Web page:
Governing the future
Children’s health and biosocial power
in Reframing health and health policy in Ireland
Abstract only
Log-in for full text

You are not authenticated to view the full text of this chapter or article.

manchesterhive requires a subscription or purchase to access the full text of books or journals - to see content that you/your institution should have access to, please log in through your library system or with your personal username and password.

If you are authenticated and think you should have access to this title, please contact your librarian.

Non-subscribers can freely search the site, view abstracts/extracts and download selected front and end matter. 

Institutions can purchase access to individual titles; please contact manchesterhive@manchester.ac.uk for pricing options.

ACCESS TOKENS

If you have an access token for this content, you can redeem this via the link below:

Redeem token

This chapter examines the writings of Jean Jacques Rousseau. It focuses on how his critical social theory and his normative political theory meet as a conception of childhood that would come into sharper focus during the nineteenth century. The chapter also examines reformatory education and public hygiene, focusing on how the public health strategies were developed and deployed in Ireland. Both in terms of design and strategic objective, the penal reformatory school exemplified biosocial power in that it was deployed as a social technology to refashion life that had been deformed by social circumstances. The chapter looks at how the 'biosocial' apparatus has recently been reconfigured through a policy framework called Healthy Ireland, the purpose of which is to 'reduce health inequalities' by 'empowering people and communities'. It also looks at how the prescriptive thrust of Emile was made practical through a pedagogical form of philanthropy.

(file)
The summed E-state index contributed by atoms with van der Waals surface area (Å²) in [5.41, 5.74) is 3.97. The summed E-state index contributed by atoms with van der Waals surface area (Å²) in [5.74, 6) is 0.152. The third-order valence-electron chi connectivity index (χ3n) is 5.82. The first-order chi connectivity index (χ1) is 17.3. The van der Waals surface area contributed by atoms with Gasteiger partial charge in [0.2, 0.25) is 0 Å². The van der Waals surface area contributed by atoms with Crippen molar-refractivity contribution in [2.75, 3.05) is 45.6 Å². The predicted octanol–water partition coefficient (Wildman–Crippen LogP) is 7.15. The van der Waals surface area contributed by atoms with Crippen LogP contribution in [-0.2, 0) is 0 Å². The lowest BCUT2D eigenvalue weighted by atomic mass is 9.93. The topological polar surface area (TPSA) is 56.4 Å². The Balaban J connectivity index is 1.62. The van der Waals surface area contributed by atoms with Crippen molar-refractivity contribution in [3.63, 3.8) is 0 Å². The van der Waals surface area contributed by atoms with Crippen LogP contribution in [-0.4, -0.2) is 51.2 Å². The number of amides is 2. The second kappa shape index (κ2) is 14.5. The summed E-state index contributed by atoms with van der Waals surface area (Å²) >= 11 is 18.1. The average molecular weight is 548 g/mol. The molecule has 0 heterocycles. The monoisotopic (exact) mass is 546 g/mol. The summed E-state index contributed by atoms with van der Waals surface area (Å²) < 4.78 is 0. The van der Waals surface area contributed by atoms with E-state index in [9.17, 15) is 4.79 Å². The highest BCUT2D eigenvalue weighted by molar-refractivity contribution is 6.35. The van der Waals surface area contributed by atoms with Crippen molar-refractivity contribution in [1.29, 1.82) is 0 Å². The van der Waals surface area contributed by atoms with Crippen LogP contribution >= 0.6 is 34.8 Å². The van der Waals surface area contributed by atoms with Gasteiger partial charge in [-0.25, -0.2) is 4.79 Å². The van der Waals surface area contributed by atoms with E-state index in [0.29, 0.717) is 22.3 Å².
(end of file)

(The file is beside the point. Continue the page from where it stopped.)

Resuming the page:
Metrics

All Time Past Year Past 30 Days
Abstract Views 70 23 11
Full Text Views 31 0 0
PDF Downloads 35 1 0